It’s possible for good leaders to learn to be great. How? By learning some key leadership skills and habits.
In this video, we highlight the leadership skills that make good leaders great.
Learn how to delegate: It’s hard for some of us to trust others on our team to complete tasks we know we could do it ourselves (especially for new leaders). Being able to delegate effectively not only lightens your workload so you can concentrate on other matters, it engages your team and improves morale. When you give responsibility to your staff, you guide, coach or teach them.
What are you currently working on that could and should be delegated to someone else?
How would things be better for you if you could delegate that work?
Improve your ability to give and receive feedback: It’s human nature to want to avoid uncomfortable conversations, whether you’re hoping things will just improve or the problem will go away before you have to address it. but great leaders turn difficult conversations into essential conversations to prevent problems or issues from festering and getting worse. This allows you to help your team members perform better or improve what they produce, all of which goes a long way to fostering a sense of overall team cohesiveness. As well as being able to give feedback, great leaders are open to hearing the good AND the bad (even handling criticism) from mentors, team members and peers so they can course correct as necessary.
What difficult conversations have you been avoiding?
What could having the conversation improve?
Have you invited feedback from those around you?
Involve your team in goal management: This includes setting performance goals for your team, but focuses on delivering the goal. It’s about taking your team from where you are now to where you want to be. Leading your team to identify goals and then master the daily tasks to achieve the big goals is the first step to organizational success. Some leaders use weekly or bi-weekly meetings to check to see if the team is on track in spite of daily challenges. Consider whether you’re rewarding success for working toward long-term goals or for fighting fire after fire.
How do you engage people in setting goals for your business?
What could you do better or differently?
How often do you check in to see if your team is on course to meet those goals?
What kind of check-in process can you build-in and commit to?
Practice humility: Some leaders, often those new to leadership roles, might overcompensate and act more confident than they really are. This is a missed opportunity because practicing humility, being vulnerable and embracing who you are opens you to greater understanding, connections and room for growth. Displaying exaggerated confidence is not uncommon and it’s usually because a leader is struggling with Imposter Syndrome (thinking you’re not good enough, you’re not fully qualified or that you received a promotion earlier than you should have). Trying to be more transparent about what you don’t know (but can find out) or can’t answer (but will do some research) goes a long way to building trust with your team.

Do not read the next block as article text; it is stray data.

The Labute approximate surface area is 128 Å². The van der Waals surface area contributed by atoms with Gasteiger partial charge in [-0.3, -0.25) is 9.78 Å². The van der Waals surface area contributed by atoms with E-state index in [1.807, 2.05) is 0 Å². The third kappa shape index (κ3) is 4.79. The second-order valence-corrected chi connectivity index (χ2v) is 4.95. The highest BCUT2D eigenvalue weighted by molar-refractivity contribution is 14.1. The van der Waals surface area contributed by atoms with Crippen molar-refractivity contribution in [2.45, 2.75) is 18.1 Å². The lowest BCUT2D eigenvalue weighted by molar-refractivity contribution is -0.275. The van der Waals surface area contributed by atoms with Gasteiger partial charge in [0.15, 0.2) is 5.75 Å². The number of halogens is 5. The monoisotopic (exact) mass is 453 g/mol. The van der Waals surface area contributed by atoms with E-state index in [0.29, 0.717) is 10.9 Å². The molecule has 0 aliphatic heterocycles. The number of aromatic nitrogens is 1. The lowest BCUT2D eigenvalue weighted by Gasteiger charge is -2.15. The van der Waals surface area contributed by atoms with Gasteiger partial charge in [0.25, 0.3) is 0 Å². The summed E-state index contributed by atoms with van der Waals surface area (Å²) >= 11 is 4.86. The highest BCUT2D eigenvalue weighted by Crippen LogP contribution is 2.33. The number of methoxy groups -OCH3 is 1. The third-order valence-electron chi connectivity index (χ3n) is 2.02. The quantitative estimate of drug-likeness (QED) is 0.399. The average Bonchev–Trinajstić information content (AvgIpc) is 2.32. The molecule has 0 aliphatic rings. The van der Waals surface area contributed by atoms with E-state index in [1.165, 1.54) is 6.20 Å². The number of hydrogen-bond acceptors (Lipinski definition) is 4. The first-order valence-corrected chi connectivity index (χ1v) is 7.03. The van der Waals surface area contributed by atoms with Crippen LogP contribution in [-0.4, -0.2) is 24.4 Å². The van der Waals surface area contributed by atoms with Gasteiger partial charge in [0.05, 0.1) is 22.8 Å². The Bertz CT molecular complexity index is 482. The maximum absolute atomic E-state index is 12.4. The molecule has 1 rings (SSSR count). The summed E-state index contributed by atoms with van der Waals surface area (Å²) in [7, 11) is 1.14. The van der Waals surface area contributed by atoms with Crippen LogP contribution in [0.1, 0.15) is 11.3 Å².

How critical is your self-talk?
What can you do to encourage yourself as a leader?
How have you been vulnerable with your team?
What could you do to show humility in your leadership?
Enhance your self-awareness: If there is a gap between how you see yourself and how others see you, there could be things that don’t go the way you think they should. Does the way you see yourself match how others see you? Being able to understand how you affect those around you lets you adapt and shift the way you relate to each team member. It also helps you make adjustments to how you approach prospective clients.
If you asked mentors, peers and team members to honestly and openly share their perceptions of you, what would they say? Why not ask them?
What can you do this week to see how you see yourself differs from how others see you?
How can you change how you are perceived?
(Pro tip: We have some amazing assessment tools to help with this process — and a coach can help, too.)
Cultivate a desire to serve others: Leaders who are able to use a desire to be helpful as a lens through which they see their team reap enormous returns. People follow leaders who have earned their trust, achieving moral authority that others want to follow — not because they have grand titles or exercise coercive power. It’s the difference between being a boss or a leader and it requires humility. Genuinely wanting to help your team also helps when you need to communicate with your team to drive them to action. They will trust not only your leadership skills, but also have confidence in your feelings towards them.
Do you serve your team members as a leader?
How could you be more helpful to your team?
What steps can you take to be a more effective communicator?
The really good news is, each of these six leadership skills can be learned and added to your leadership toolkit. As you think about these ways to be a better leader, consider:
How deep are you into your own leadership strengths?
Which skills would you like to practise and promote to others?
What will you do today to advance those skills?